Source: Leila Heller Gallery
It is it, and it is only now...
Farideh Lashai, Dear, Dear, How Queer Everything is Today, 2010,
Painting with projected animation and sound, oil, acrylic and pencil on canvas,
5 minutes, 40 seconds, 78.8 x 39.5 in / 200 x 100 cm, Edition of 6, 1 AP, Unique painting
Edward Tyler Nahem Fine Art, 37 West 57th Street
April 3 - May 7, 2013
Thus in silence in dreams' projections
Leila Heller Gallery, 568 West 25th Street
April 4 - May 2, 2013
The Life and Legacy of Farideh Lashai (1944 - 2013)
A conversation between Shirin Neshat & Hamid Dabashi
Moderated by Mahnaz Fancy; closing remarks by Leila Heller
Thursday, April 25th
Leila Heller Gallery
568 West 25th Street, NYC
7 pm (doors open at 6:30)
RSVP, seating is limited
Edward Tyler Nahem Fine Art (ETNFA) and Leila Heller Gallery are pleased to present two posthumous New York exhibitions celebrating the life and career of internationally renowned, recently deceased, Iranian artist Farideh Lashai (1944 - 2013). On view, from April 3 to May 7, at ETNFA will be works such as El Amal, 2011-2012, Le Dejeuner au Park-e-Mellat, 2007-2011, among others. An extended version of Lashai’s work Rabbit in Wonderland, 2010, will be on view at Leila Heller Gallery from April 4 to May 2. A joint gallery catalogue, featuring an essay by Negar Azimi, Senior Editor of Bidoun magazine, will be published to accompany the exhibitions.
Through her dynamic paintings and videos, Farideh Lashai, who began exhibiting her work internationally in numerous solo and group exhibitions in 1968, created a compelling Iranian aesthetic in contemporary Middle Eastern art, inspiring artists at home and abroad. During her career, Lashai captivated viewers with her works, which seem to inhabit an ephemeral reality akin to the actual shifts of events through time and space. Lashai’s amalgamated use of layered mediums such as video, paintings, and sound, brings to lifetransient movements of iconic figures and other characters projected upon striking paintings of nature. Her intricate use of projected videos and sound upon unique paintings function as a cohesive whole and awaken a universal sense of nostalgia.
The main gallery at ETNFA will feature two large connected works of art with projected animation and sound. El Amal, 2011, inspired by the Arab spring and the Egyptian revolt, is a projection in which Charlie Chaplin appears in a scene of The Great Dictator. The face of Um Kalthoum, the Grande Dame of Arab music, rises on top of the painting, majestic as a moon with her renowned emerald earrings hanging. The eyes of the singer are closed, as if she is ignoring the minuscule dictator under her watch, dancing in excitement to the tune of her song "El Amal", meaning “hope, desire” in Arabic.
This work is directly related to the second installation on view, When I count, there are only you ... But when I look, there is only a shadow, 2013, which features 80 etchings based of Goya’s Disasters of War series from which all of the violent figures and actions have been removed, leaving only Goya’s backgrounds from each scene. These are then illuminated by a floating ball of light from El Amal. This work is about the reminiscence of violence and atrocity, a horrific event in a specific location (Spain’s invasion by the French), yet which is universally understood by those who have experienced war, or in the case of Iran, violent regime change that erases all memory or traces of the past. In this work, it is the recognizable background of Goya’s etchings that maintains the cultural memory even as the actors upon it change or disappear.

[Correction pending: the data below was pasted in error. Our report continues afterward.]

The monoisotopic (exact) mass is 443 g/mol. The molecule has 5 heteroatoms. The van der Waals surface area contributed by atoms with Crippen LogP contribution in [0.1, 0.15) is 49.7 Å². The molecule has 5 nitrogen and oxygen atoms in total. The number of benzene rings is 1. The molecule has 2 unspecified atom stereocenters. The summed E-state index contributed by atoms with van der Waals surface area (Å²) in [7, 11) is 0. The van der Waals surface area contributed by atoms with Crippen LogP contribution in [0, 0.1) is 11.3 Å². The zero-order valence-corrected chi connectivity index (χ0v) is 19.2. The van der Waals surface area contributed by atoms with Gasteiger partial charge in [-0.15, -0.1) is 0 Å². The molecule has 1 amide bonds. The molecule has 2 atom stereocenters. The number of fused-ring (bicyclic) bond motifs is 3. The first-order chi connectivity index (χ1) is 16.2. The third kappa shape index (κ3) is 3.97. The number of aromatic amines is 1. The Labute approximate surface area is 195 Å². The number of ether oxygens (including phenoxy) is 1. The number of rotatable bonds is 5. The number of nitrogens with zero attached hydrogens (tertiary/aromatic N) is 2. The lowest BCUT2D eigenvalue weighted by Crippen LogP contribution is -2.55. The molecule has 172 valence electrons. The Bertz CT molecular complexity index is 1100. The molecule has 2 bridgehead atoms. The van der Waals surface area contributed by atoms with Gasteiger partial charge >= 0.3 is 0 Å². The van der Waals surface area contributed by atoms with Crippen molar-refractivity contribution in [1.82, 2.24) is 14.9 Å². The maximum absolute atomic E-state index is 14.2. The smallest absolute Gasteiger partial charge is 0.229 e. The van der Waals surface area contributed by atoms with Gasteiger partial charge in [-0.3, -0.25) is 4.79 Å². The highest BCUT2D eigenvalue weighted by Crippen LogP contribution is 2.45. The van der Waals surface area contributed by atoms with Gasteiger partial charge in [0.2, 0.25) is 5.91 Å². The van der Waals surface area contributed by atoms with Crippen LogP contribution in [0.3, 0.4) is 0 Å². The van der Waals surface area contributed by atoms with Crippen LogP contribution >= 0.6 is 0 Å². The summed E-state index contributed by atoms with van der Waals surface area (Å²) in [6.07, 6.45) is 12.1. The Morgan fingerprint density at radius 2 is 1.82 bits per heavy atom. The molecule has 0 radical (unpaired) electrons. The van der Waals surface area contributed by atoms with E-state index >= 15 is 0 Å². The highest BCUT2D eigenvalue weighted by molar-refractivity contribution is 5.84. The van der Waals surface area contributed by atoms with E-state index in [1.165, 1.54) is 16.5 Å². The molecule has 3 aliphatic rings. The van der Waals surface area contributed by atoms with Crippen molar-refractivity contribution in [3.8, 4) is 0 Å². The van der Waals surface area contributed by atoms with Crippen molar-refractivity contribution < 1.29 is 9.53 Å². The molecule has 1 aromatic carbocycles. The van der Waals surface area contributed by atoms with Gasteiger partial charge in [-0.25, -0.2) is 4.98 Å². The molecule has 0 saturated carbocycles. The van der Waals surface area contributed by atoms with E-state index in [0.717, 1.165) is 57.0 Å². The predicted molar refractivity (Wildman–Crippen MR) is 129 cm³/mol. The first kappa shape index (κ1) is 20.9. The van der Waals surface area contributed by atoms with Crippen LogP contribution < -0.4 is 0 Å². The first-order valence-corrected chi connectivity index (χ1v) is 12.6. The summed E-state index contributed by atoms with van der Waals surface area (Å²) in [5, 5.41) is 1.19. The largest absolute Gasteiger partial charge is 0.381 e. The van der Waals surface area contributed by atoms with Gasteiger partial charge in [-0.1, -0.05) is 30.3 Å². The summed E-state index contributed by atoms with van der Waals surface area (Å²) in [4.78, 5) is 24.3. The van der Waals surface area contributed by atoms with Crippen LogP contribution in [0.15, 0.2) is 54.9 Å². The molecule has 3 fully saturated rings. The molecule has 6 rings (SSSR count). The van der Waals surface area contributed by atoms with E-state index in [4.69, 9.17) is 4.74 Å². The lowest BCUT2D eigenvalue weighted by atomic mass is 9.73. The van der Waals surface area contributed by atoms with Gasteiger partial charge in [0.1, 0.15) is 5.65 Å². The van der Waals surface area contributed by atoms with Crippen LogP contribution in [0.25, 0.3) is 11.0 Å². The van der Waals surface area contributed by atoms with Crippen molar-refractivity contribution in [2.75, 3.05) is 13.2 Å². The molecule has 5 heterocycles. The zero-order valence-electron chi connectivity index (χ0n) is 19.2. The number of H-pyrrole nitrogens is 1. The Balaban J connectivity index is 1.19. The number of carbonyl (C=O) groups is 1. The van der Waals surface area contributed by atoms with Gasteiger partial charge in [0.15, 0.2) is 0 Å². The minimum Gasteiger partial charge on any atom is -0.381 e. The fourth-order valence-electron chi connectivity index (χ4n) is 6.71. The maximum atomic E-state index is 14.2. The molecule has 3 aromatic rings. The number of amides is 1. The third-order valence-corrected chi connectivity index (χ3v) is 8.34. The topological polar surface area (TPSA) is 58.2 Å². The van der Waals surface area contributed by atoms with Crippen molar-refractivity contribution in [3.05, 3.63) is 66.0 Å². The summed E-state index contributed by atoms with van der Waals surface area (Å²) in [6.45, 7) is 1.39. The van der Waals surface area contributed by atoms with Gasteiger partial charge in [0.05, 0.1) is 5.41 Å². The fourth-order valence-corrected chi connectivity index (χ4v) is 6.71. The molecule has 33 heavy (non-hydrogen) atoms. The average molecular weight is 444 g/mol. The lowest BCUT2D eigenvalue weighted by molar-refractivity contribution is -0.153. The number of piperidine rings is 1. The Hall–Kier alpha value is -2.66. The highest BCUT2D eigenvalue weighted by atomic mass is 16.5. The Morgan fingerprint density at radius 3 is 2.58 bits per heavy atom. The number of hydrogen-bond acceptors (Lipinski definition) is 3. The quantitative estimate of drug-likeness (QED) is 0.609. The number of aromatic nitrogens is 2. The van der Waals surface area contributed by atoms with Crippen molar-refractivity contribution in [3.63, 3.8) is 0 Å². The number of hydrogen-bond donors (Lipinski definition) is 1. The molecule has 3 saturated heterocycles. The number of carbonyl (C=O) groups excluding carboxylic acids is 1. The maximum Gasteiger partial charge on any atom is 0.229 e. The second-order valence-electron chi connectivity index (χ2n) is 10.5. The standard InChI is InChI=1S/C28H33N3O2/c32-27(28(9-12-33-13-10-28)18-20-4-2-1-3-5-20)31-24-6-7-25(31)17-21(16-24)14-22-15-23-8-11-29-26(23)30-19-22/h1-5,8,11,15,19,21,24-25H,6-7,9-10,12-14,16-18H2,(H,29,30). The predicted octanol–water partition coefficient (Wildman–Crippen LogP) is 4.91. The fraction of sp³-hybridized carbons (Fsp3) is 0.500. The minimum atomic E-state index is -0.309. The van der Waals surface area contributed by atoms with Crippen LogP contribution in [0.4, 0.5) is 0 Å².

Additional works on view include Le Dejeuner au Park-e-Mellat, 2007, inspired by Manet’s infamous work Le dejeuner sur l'herbe, and three unique canvases - Pomegranates, 2008; Untitled, 2008; and Zinc Borders, 2007.
Leila Heller gallery will devoted its entire exhibition space to Lashai’s Rabbit in Wonderland, the multi-layered painting, sound and video masterpiece inspired in part by Lewis Carroll’s Alice in Wonderland and consisting five works (I Come from a Land of Ideology; Gone Down the Rabbit Hole; Dear, Dear! How Queer Everything; Keep you Interior Empty of Food/That you Mayest Behold Therein the Light of Interior is Today) depicting the metaphoric unfolding and subsequent disillusionment of various ideologies that entered Iranian society in the 20th century. While referencing key political figures and events, this series stresses the struggles of the Iranian nation as its people navigated this volatile epoch in their country’s history. Her search for meaning in identity and self are revealed by embarking on a journey through these competing political and intellectual voices of dissonance.
About Farideh Lashai
Lashai’s work can be found in major private and public collections, including the Tehran Museum of Contemporary Art, Tehran Museum of Contemporary Art, Tehran; Los Angeles County Museum of Art (LACMA), Los Angeles; Demenga Public Collection, Basel; Deutsche Bank, Commerz Bank, Frankfurt; Christie’s collection, New York City; National Museum of Fine Arts, La Valetta; Abu Dhabi Authority for Culture and Heritage (ADACH), Abu Dhabi; Devi Art Foundation, Delhi; The Farjam Collection, Dubai.
photo by Maryam Zandi
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